October 30, 2014

Elyria
Cloudy
41°F
test

Blame the blizzard

9 months after storm, flurries of babies hit local maternity wards.

A record snowstorm shut down much of the state in February, and now, dozens of baby are being born in November.

A record snowstorm shut down much of the state in February, and now, dozens of baby are being born in November.

Coincidence? Well, you do the math.

Local hospitals are reporting a surge in baby births this week. And, while superstition says a full moon can cause a packed nursery, local hospital staff theorize that there is no hocus pocus behind this latest baby boom.

This surge is all about the storm that forced most couples to cancel their Valentine’s Day plans and, well, find something else to do.

At the Women and Children’s Center at CHP Regional Medical Center in Lorain, three babies normally are delivered in a day. But on Wednesday, six were born, and another eight arrived Thursday, said Patrick Crowley, hospital spokesman.

At EMH Regional Medical Center in Elyria, the third-floor Family Birth Center has seen baby after baby arrive, Nurse Manager Tina Bowker said.

“There’s too many to count,” Bowker said. “But we’re doing great. It’s fun as long as it doesn’t last too long.”

As of 4 p.m. Thursday, Bowker said 22 babies had been born at the Elyria hospital since Tuesday, a number that is growing by the minute.

“We still have five women waiting to deliver today,” she added.

Most of the new mothers and fathers have a common story to share about how they spent the Valentine’s Day blizzard – a tale that doesn’t get told in its entirety, of course, and usually involves a few coy glances between them as it is being recounted.

“I’ll never forget that day,” said 26-year-old Amanda Pachniuk of Lorain. “I spent the entire day shoveling out my car so I can go get my boyfriend and bring him home and once we got there, the electricity and heat were off.

“So we decided to make the best of it. We locked ourselves up in the only warm room we had, had a nice candlelight dinner and nine months later, here we are,” she said from her hospital bed at CHP Regional Medical Center while feeding her newborn son, Caydon Michael Garcia.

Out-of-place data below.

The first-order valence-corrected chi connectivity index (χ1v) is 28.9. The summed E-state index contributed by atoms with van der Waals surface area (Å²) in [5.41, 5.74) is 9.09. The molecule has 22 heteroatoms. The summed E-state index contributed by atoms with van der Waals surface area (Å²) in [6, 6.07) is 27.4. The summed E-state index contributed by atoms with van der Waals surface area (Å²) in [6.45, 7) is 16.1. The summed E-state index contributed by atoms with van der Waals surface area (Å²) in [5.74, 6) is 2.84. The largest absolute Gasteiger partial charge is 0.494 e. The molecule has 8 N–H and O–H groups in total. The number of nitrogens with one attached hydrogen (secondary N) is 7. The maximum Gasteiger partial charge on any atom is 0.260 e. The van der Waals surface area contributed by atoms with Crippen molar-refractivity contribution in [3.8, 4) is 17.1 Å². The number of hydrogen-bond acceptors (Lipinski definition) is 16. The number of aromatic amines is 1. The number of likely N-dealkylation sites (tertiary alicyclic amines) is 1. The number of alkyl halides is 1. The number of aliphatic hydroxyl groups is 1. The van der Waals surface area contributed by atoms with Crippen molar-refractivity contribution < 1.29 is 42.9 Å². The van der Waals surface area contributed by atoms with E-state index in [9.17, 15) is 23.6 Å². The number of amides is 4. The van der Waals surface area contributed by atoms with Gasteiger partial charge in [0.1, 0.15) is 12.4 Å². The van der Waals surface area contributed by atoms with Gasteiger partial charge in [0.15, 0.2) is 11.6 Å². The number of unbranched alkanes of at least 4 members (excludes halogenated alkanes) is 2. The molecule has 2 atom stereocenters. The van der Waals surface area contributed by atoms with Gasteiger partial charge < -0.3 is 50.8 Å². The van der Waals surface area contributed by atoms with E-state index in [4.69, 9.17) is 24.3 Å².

The bundle of joy wasn’t planned, but God and Old Man Winter had other plans in store for Pachniuk and father, Matthew Garcia.

The storm – in case anyone has forgotten – was one for the record books.

Temperatures dropped to the single digits and snow blasted Ohio with as much as 15 inches of the white stuff in some places, effectively shutting down much of the state.

Stores and restaurants closed, and traveling was treacherous. The snow made many people prisoners in their own home.

“We weren’t planning to have him, but basically there was nothing to do,” Pachniuk said.

Britnei Yerace and Chad Buffa also remember the day. It came right in the midst of months of trying to conceive, but the couple never really put two and two together.

“That does make sense,” Buffa said. “It was cold out, and we sure didn’t leave the house.”

“I guess you can say we were busy and along came Maria nine months later,” added Yerace as she cradled her new daughter, Maria Monet Buffa-Yerace.

Yerace delivered late Tuesday night and recalls the hospital scene as organized chaos with doctors and nurses rushing all over.

Bowker said the staff handled the influx well – delaying four women who were scheduled to come in to be induced into labor so the staff could deal with the women already in labor.

Contact Lisa Roberson at 653-6268 or lroberson@chroniclet.com.